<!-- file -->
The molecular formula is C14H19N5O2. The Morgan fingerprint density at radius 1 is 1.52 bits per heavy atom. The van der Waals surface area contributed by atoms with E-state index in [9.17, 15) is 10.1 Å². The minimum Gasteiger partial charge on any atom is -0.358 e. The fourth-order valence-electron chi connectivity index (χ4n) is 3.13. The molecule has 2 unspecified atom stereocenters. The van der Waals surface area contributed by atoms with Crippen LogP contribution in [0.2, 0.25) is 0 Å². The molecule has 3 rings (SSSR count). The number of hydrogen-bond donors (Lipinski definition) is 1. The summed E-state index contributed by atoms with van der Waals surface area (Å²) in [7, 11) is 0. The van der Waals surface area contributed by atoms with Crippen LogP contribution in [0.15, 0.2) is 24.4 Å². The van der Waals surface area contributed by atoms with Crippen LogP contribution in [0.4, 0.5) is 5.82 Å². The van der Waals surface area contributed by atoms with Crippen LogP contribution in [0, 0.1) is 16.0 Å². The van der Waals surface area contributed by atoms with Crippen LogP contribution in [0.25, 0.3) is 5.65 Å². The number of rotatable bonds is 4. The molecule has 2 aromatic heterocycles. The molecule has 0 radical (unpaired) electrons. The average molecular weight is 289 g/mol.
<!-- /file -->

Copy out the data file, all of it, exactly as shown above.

The molecular formula is C14H19N5O2. The Morgan fingerprint density at radius 1 is 1.52 bits per heavy atom. The van der Waals surface area contributed by atoms with E-state index in [9.17, 15) is 10.1 Å². The minimum Gasteiger partial charge on any atom is -0.358 e. The fourth-order valence-electron chi connectivity index (χ4n) is 3.13. The molecule has 2 unspecified atom stereocenters. The van der Waals surface area contributed by atoms with Crippen LogP contribution in [0.2, 0.25) is 0 Å². The molecule has 3 rings (SSSR count). The number of hydrogen-bond donors (Lipinski definition) is 1. The summed E-state index contributed by atoms with van der Waals surface area (Å²) in [7, 11) is 0. The van der Waals surface area contributed by atoms with Crippen LogP contribution in [0.15, 0.2) is 24.4 Å². The van der Waals surface area contributed by atoms with Crippen LogP contribution in [0.4, 0.5) is 5.82 Å². The van der Waals surface area contributed by atoms with Crippen LogP contribution in [0, 0.1) is 16.0 Å². The van der Waals surface area contributed by atoms with Crippen LogP contribution in [0.25, 0.3) is 5.65 Å². The number of rotatable bonds is 4. The molecule has 2 aromatic heterocycles. The molecule has 0 radical (unpaired) electrons. The average molecular weight is 289 g/mol.